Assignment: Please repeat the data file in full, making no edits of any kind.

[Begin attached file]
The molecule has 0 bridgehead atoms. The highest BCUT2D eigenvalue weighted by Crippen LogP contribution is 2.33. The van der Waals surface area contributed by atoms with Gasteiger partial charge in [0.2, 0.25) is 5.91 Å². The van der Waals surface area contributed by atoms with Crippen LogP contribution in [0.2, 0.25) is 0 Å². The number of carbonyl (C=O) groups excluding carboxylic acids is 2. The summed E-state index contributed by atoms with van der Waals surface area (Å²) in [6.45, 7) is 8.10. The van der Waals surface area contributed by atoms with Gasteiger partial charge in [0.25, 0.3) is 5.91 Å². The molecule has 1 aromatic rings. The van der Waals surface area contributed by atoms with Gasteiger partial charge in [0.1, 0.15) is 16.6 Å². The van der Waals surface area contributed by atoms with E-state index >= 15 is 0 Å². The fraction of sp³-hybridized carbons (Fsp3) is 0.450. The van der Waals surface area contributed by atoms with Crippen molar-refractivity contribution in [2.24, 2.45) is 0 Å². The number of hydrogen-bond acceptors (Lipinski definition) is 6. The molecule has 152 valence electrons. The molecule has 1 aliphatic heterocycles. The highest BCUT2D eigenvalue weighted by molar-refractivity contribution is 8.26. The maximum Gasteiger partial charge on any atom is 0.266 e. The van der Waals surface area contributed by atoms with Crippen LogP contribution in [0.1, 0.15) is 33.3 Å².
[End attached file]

The molecule has 0 bridgehead atoms. The highest BCUT2D eigenvalue weighted by Crippen LogP contribution is 2.33. The van der Waals surface area contributed by atoms with Gasteiger partial charge in [0.2, 0.25) is 5.91 Å². The van der Waals surface area contributed by atoms with Crippen LogP contribution in [0.2, 0.25) is 0 Å². The number of carbonyl (C=O) groups excluding carboxylic acids is 2. The summed E-state index contributed by atoms with van der Waals surface area (Å²) in [6.45, 7) is 8.10. The van der Waals surface area contributed by atoms with Gasteiger partial charge in [0.25, 0.3) is 5.91 Å². The molecule has 1 aromatic rings. The van der Waals surface area contributed by atoms with Gasteiger partial charge in [0.1, 0.15) is 16.6 Å². The van der Waals surface area contributed by atoms with E-state index >= 15 is 0 Å². The fraction of sp³-hybridized carbons (Fsp3) is 0.450. The van der Waals surface area contributed by atoms with Crippen molar-refractivity contribution in [2.24, 2.45) is 0 Å². The number of hydrogen-bond acceptors (Lipinski definition) is 6. The molecule has 152 valence electrons. The molecule has 1 aliphatic heterocycles. The highest BCUT2D eigenvalue weighted by molar-refractivity contribution is 8.26. The maximum Gasteiger partial charge on any atom is 0.266 e. The van der Waals surface area contributed by atoms with Crippen LogP contribution in [0.1, 0.15) is 33.3 Å².